According to Fr. CRICK and Ch. KOCH: "It is important to distinguish between an explicit and an implicit representation. An explicit representation is something that is symbolized without further processing. An implicit representation contains the same information but requires further processing. The pattern of colored dots on a television screen, for example, contains an implicit representation of objects (say, a person's face), but only the dots and their locations are explicit. When you see a face on the screen, there must be neurons in your brain whose firing, in some sense, symbolizes that face" (1992, p.112).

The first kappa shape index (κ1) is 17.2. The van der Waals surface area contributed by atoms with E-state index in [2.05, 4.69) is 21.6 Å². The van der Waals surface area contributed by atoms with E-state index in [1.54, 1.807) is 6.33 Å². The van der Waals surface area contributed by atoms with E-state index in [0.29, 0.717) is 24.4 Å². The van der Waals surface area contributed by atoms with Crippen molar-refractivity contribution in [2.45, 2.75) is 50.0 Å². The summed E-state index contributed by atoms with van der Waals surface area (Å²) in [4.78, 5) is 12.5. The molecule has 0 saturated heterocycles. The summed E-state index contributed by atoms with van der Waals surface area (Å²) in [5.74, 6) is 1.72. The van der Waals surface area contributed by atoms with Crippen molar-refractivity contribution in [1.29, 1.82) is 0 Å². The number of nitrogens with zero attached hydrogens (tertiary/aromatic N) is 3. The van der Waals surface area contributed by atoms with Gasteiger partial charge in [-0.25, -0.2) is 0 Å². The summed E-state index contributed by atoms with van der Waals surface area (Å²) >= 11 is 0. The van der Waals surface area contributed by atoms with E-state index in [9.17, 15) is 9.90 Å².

In other words, patterns of perceived signals acquire meaning only if we already have established internal neural patterns more or less in resonance with that which we perceive. Such patterns have necessarily a genetic base and were constructed on this base by learning. Moreover, learning differs with social and cultural settings, which explains that similar perceptions may lead to different representations in different persons.
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Bertalanffy Center for the Study of Systems Science (2020). Title of the entry. In Charles François (Ed.), International Encyclopedia of Systems and Cybernetics (2). Retrieved from www.systemspedia.org/[full/url]
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